Francesca's father is a well-known painter in the bustling port city of Amsterdam; he is also a gambler. Though their household is in economic chaos, thankfully the lessons she learned in his studio have prepared her to study with Johannes Vermeer, the master of Delft.
When she arrives to begin her apprenticeship, Francesca is stunned to find rules, written in her father's hand, insisting that she give up the freedoms she once enjoyed at home- including her friendship with Pieter van Doorne, a tulip merchant. Unaware of a terrible bargain her father has made against her future, Francesca pursues her growing affection for Pieter even as she learns to paint like Vermeer, in layers of light. As her talent blooms, "tulip mania" sweeps the land, and fortunes are being made on a single bulb. What seems like a boon for Pieter instead reveals the extent of the betrayal of Francesca's father. And as the two learn the true nature of the obstacles in their path, a patron of Francesca's father determines to do anything in his power to ensure she stays within the limits that have been set for her.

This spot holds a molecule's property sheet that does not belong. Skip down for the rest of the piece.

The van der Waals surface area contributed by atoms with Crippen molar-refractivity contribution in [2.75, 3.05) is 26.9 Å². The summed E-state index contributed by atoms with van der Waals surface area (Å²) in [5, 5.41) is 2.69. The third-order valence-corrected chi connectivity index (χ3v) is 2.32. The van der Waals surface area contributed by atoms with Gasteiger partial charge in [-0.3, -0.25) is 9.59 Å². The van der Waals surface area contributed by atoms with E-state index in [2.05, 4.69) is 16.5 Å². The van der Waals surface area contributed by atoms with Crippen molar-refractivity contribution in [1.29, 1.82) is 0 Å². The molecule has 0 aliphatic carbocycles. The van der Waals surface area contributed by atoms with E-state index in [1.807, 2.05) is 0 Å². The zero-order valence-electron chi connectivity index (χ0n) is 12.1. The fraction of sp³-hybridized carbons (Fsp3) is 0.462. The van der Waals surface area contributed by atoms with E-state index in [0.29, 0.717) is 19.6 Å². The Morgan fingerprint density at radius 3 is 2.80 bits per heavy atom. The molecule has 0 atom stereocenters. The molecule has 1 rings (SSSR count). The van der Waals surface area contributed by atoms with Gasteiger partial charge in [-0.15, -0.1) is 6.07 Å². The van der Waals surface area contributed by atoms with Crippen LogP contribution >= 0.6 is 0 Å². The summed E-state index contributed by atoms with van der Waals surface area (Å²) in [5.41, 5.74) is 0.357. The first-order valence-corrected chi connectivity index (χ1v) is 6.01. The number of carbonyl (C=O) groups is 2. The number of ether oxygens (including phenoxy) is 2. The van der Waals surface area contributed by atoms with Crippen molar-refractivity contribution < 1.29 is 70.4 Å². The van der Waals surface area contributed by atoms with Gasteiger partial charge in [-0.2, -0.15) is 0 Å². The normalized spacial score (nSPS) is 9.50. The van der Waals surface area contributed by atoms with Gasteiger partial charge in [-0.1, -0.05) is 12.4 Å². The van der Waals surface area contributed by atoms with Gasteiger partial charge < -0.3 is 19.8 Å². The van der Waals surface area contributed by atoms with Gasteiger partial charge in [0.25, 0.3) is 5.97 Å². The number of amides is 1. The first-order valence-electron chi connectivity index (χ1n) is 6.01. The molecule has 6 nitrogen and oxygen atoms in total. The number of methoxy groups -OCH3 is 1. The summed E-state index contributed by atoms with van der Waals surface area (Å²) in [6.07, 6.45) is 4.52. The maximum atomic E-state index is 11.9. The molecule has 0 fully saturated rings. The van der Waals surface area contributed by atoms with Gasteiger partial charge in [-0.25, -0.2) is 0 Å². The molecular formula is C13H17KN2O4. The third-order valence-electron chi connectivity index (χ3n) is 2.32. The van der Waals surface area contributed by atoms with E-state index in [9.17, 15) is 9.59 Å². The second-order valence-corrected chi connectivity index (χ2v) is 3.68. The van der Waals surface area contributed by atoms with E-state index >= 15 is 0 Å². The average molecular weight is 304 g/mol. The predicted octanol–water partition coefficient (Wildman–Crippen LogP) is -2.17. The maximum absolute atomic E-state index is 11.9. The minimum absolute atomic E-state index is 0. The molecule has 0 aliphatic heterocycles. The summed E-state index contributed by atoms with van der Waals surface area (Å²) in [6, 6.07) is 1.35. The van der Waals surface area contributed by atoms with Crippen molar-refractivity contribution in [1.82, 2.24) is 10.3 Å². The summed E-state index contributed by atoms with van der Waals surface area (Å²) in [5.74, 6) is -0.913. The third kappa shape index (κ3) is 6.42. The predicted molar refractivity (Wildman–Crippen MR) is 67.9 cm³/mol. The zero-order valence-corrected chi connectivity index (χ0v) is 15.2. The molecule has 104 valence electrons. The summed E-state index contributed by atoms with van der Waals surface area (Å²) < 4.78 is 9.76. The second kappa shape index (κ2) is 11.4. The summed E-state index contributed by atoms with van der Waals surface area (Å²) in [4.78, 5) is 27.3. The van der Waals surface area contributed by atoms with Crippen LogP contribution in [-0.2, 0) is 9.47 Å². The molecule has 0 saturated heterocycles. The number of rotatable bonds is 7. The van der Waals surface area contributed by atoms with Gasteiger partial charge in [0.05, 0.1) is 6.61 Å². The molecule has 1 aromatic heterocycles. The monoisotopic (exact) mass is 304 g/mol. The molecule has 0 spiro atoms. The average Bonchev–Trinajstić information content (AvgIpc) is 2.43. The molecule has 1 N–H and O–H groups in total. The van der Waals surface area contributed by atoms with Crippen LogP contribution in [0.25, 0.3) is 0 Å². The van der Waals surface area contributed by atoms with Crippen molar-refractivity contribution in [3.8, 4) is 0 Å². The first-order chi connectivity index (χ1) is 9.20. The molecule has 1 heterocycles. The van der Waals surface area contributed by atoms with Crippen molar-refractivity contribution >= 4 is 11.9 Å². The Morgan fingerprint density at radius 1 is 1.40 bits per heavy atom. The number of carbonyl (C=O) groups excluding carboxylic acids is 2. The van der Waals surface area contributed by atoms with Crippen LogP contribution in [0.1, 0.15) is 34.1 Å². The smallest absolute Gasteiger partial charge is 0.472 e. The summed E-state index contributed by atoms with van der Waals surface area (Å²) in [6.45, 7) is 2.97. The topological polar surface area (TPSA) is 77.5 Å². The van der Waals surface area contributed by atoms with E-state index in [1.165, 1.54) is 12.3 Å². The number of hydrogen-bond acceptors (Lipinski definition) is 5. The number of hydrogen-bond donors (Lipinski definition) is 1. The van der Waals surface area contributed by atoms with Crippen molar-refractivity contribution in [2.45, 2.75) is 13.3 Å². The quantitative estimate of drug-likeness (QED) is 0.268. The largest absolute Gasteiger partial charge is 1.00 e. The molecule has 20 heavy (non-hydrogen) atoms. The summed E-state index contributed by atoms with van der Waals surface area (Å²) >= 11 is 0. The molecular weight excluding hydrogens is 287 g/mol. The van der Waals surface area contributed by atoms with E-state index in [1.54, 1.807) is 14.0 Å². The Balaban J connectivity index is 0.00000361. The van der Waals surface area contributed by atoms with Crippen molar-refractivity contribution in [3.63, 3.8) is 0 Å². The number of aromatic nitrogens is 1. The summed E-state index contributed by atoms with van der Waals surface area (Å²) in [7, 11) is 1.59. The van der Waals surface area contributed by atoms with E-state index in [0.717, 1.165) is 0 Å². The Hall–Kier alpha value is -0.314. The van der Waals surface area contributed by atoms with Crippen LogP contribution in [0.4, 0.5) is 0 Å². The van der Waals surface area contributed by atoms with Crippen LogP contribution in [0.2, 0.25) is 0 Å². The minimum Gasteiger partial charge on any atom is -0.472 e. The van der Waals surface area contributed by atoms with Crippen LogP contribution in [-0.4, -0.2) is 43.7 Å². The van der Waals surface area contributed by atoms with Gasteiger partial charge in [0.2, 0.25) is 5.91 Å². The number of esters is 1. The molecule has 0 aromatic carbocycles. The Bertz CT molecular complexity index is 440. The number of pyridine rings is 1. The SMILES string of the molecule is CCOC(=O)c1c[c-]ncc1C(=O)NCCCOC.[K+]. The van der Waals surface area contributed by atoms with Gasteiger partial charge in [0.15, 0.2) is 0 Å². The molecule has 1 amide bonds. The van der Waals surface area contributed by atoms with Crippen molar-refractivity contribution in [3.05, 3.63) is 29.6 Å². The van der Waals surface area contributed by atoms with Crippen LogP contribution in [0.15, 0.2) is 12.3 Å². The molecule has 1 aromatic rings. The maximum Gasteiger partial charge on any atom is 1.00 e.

The Golden Tulip brings one of the most exciting periods of Dutch history alive, creating a page-turning novel that is as vivid and unforgettable as a Vermeer painting.
Love, tulips, painting, Dutch patriotism and the dynamics of personal and political power inform Laker's sprawling saga, set in Holland during the time of Rembrandt and Vermeer (both of whom serve as secondary characters). Francesca is the eldest daughter of the painter Hendrik Visser and a talented artist in her own right. So is middle sister, Aletta, while the youngest, Sybella, is far more interested in marrying well. Hendrik is successful, but his drinking and gambling keep the family in penury. Once the girls' mother dies, Francesca has new responsibilities, which she must soon balance with an apprenticeship to a little-known Vermeer. Tulip grower Pieter van Doorne makes a delivery at the house one day while Francesca prepares to pose as flower goddess Flora for her father. Pieter is instantly smitten, but the man who commissioned the Flora painting, wealthy ship owner Ludolf van Deventer, has designs on Flora, as well as on the country's political future. Laker (To Dance with Kings) excels at broad-strokes portraiture, moving from 17th-century intrigue to intimate glimpses of daily life. The absorbing plot unfolds slowly and conveys real passion for both life and work. (Nov.) Copyright 2007 Reed Business Information. -- PUBLISHERS WEEKLY.
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November 26, 2007
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